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The Dimensions of Social Capital

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Date Issued:
2013
Abstract/Description:
This study called into question the rationale and methods used by researchers used to measure levels of social capital, particularly Putnam (1995), Paxton (1999), and Park (2006). A central purpose to this study was to partially replicate and extend the work of Park, who theoretically derived four dimensions of social capital. I develop measures of each dimension and then regress each on the variables of age, sex, race, ethnicity, marital status, education, income, and religiosity. This created four sets of outcomes from which I drew conclusions about the dimensionality of the social capital concept. Based on the low percentage of variance explained by the models and the fact that many coefficients reverse signs from one model to the next, I conclude that these dimensions do not represent four parts of a single, underlying construct. This was counter to both Paxton and Park's conclusions. The results of this study also offer a way to examine the effects of subgroups on each dimension. In addition, Park's hypothesis of (")coffeeing together(") was tested and found to be inconsistent with the descriptive results. Recommendations were made for future applications of social capital research and an alternative hypothesis was cited as a promising way to conduct subsequent studies.
Title: The Dimensions of Social Capital.
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Name(s): Webster, Richard, Author
Wright, James, Committee Chair
Grauerholz, Elizabeth, Committee Member
Carter, James, Committee Member
Gay, David, Committee Member
, Committee Member
University of Central Florida, Degree Grantor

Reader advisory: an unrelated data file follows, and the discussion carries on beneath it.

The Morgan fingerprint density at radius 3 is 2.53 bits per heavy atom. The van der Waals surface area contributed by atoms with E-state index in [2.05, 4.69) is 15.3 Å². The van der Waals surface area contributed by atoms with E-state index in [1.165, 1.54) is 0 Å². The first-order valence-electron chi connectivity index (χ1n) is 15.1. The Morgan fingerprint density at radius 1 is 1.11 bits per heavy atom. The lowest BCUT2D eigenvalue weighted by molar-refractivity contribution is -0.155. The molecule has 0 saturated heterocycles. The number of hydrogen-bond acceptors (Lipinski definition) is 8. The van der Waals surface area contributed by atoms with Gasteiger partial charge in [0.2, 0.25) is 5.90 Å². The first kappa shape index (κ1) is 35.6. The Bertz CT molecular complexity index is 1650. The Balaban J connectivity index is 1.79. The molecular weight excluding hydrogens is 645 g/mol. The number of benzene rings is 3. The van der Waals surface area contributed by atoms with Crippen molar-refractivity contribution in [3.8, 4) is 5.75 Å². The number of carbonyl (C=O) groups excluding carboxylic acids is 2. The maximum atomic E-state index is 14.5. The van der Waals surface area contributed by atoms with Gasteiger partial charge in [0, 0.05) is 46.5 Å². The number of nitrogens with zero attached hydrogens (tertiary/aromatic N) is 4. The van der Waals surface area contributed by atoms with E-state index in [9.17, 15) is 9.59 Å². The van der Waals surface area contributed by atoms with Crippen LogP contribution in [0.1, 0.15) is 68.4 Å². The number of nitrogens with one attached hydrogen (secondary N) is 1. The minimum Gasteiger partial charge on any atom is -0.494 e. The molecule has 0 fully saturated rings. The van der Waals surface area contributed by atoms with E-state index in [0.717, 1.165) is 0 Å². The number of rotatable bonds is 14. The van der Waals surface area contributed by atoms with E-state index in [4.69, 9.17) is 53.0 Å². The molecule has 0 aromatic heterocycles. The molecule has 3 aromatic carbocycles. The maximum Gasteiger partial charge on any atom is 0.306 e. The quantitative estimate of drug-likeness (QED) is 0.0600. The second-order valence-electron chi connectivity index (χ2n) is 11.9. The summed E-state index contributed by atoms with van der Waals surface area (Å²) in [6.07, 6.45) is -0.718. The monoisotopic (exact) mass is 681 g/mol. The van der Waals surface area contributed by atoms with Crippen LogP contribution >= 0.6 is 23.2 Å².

Type of Resource: text
Date Issued: 2013
Publisher: University of Central Florida
Language(s): English
Abstract/Description: This study called into question the rationale and methods used by researchers used to measure levels of social capital, particularly Putnam (1995), Paxton (1999), and Park (2006). A central purpose to this study was to partially replicate and extend the work of Park, who theoretically derived four dimensions of social capital. I develop measures of each dimension and then regress each on the variables of age, sex, race, ethnicity, marital status, education, income, and religiosity. This created four sets of outcomes from which I drew conclusions about the dimensionality of the social capital concept. Based on the low percentage of variance explained by the models and the fact that many coefficients reverse signs from one model to the next, I conclude that these dimensions do not represent four parts of a single, underlying construct. This was counter to both Paxton and Park's conclusions. The results of this study also offer a way to examine the effects of subgroups on each dimension. In addition, Park's hypothesis of (")coffeeing together(") was tested and found to be inconsistent with the descriptive results. Recommendations were made for future applications of social capital research and an alternative hypothesis was cited as a promising way to conduct subsequent studies.
Identifier: CFE0004771 (IID), ucf:49793 (fedora)
Note(s): 2013-05-01
M.A.
Sciences, Sociology
Masters
This record was generated from author submitted information.
Subject(s): social capital -- capital -- dimensions -- Putnam -- bowling
Persistent Link to This Record: http://purl.flvc.org/ucf/fd/CFE0004771
Restrictions on Access: public 2013-05-15
Host Institution: UCF

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